The licence then passed to Henry’s son, Joseph John Halliwell [1917-1986], his father’s term as licensee mirroring the war from 1939-1945. Joseph was born at The Black Friar, a grade II listed pub near St Pauls in London which was built in about 1875 on the site of a former mediæval Dominican Friary and remodelled in 1905 as a magnificent example of the Arts and Crafts movement. During the 1950s one lodger at The Falcon was the captain of a ship from the Falkland Islands who stayed a number of years. The downstream shipyard of JW Cook was thriving at that time and Joseph provided lodgings for many of the Irish shipwrights employed there, all having to sleep in the snooker room above the bar. They owned a racing greyhound named “Sugar Plum” who was kennelled in the yard. Joseph was a generous soul, a non-smoker and teetotal, who would make cocoa for the customers at closing time. He was also very musical so many evenings were spent with either Rosie Marshall or Joseph on the old piano.

From 1956 until closure in 1975

Diana Louise Pilgrim is recorded in 1956 and Anthony Francis Pollendine in 1966 as the licensees. Despite their relatively recent occupations they do not appear in documents nor in the tales and rumours that circulate the town regarding the past landlords, although they were in occupancy during the memories of living residents of the town.

In 1968 the licence was taken over by Tadensz Stefan Motyka, born in Poland in 1919. He had been a member of the Polish Free Forces during the War and told improbable stories about his exploits in Italy. The Falcon was decorated with some of his war memorabilia. The building was by now in a run-down condition and he did little to improve its reputation. Wivenhoe Port was at this time importing timber from Gdansk in Poland and The Falcon, with a Polish speaking landlord, was the obvious watering hole for the ship crews. Stephan began a vodka smuggling business with the cases hidden in hollowed out parts of the timber stacks. With the Revenue men staked out on the church tower, he was caught red-handed, arrested and sent to prison.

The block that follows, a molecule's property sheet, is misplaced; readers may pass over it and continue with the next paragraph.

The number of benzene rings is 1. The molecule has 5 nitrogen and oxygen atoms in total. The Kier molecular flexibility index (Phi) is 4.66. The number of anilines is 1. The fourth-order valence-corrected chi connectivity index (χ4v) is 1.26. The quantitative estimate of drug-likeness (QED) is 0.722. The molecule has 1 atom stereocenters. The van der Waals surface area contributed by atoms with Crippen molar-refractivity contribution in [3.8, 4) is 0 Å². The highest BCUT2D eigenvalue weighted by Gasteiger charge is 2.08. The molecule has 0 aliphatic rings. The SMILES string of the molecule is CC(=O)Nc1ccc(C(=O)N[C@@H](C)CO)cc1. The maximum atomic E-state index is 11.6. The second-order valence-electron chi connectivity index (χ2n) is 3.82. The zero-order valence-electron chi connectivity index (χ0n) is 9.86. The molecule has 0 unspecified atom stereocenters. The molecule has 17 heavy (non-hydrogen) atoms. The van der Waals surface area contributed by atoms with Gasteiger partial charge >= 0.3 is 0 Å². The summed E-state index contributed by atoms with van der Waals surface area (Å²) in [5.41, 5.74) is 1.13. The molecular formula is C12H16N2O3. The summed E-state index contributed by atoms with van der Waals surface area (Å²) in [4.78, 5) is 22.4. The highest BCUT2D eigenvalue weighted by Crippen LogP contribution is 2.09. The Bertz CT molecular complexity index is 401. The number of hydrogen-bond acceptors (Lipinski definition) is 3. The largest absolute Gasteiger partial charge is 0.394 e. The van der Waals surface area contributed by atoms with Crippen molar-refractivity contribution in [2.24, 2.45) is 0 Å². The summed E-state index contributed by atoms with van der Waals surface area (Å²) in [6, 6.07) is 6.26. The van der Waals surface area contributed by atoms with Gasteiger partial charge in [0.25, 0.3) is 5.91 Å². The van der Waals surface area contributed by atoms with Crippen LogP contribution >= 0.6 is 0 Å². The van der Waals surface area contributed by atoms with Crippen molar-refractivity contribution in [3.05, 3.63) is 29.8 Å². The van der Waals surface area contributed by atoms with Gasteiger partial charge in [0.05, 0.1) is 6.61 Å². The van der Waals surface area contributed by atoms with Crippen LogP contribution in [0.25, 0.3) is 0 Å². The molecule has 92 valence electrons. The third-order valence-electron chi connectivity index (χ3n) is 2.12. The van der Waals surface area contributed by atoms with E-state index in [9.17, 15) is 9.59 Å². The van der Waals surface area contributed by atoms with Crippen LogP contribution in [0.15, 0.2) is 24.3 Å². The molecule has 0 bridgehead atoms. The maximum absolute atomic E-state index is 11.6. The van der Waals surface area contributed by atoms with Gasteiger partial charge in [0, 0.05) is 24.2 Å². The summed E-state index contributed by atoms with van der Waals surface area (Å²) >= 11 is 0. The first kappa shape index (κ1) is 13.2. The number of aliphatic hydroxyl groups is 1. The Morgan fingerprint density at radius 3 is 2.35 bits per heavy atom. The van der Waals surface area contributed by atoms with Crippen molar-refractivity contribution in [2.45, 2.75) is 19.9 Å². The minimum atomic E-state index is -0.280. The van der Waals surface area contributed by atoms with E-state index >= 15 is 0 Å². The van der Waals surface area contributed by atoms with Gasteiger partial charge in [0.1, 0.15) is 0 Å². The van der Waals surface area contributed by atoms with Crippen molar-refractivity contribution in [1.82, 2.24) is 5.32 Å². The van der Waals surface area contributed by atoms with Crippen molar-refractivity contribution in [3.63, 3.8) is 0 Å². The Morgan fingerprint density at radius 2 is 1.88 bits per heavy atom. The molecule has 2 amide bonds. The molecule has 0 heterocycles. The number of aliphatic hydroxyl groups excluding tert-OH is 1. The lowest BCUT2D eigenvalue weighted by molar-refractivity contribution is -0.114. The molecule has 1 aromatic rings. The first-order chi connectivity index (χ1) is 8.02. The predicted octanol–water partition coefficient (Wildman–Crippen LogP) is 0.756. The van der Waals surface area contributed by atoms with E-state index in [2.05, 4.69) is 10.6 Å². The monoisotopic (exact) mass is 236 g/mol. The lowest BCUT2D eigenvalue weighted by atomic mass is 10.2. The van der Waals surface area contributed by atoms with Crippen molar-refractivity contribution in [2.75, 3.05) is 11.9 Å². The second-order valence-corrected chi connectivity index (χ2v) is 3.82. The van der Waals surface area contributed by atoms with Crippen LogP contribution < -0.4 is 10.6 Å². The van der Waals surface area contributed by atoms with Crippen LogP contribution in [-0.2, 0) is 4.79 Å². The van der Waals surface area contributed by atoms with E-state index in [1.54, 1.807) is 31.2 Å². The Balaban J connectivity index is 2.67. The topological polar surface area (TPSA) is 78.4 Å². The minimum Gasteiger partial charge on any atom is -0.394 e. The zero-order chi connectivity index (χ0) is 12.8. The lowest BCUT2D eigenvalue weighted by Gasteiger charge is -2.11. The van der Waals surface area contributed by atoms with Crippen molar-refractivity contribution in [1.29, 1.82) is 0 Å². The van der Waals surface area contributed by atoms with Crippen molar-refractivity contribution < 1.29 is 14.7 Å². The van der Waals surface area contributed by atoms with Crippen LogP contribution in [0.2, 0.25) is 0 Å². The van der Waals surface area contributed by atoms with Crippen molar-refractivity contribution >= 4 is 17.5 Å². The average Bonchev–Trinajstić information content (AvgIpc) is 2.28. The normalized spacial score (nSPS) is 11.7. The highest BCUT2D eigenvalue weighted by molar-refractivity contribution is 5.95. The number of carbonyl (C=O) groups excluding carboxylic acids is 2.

Links to other pages on this website:

General Sources:

  • Butler N, “The Story of Wivenhoe”, Quentin Press Wivenhoe, 1989.
  • Barton D, “Wivenhoe: its attractions, pleasures and eccentric natives”, Dick Barton Enterprises 1975.
  • Census Returns of England and Wales. Kew, Public Record Office, 1841-1901.
  • Essex Church of England Parish Registers. Chelmsford, Essex Record Office.
  • Kay P, “Wivenhoe Pubs”, published by Peter Kay 2003.
  • National Probate Calendar (Index of Wills and Administrations) England & Wales, 1858-1966, 1973-1995.Kew, Public Record Office
  • Trade Directories: UK, City and County Directories, 1766 – 1946.
  • Trade Directories: London, General Post Office and Kelly’s Directories 1871 to 1906.
  • The British Newspaper Archive. Dundee & London, Findmypast Newspaper Archive Limited & British Library, 2020
  • Property deeds 1748-1887, held by Andrew Wheatley.
This page was added on 14/09/2020.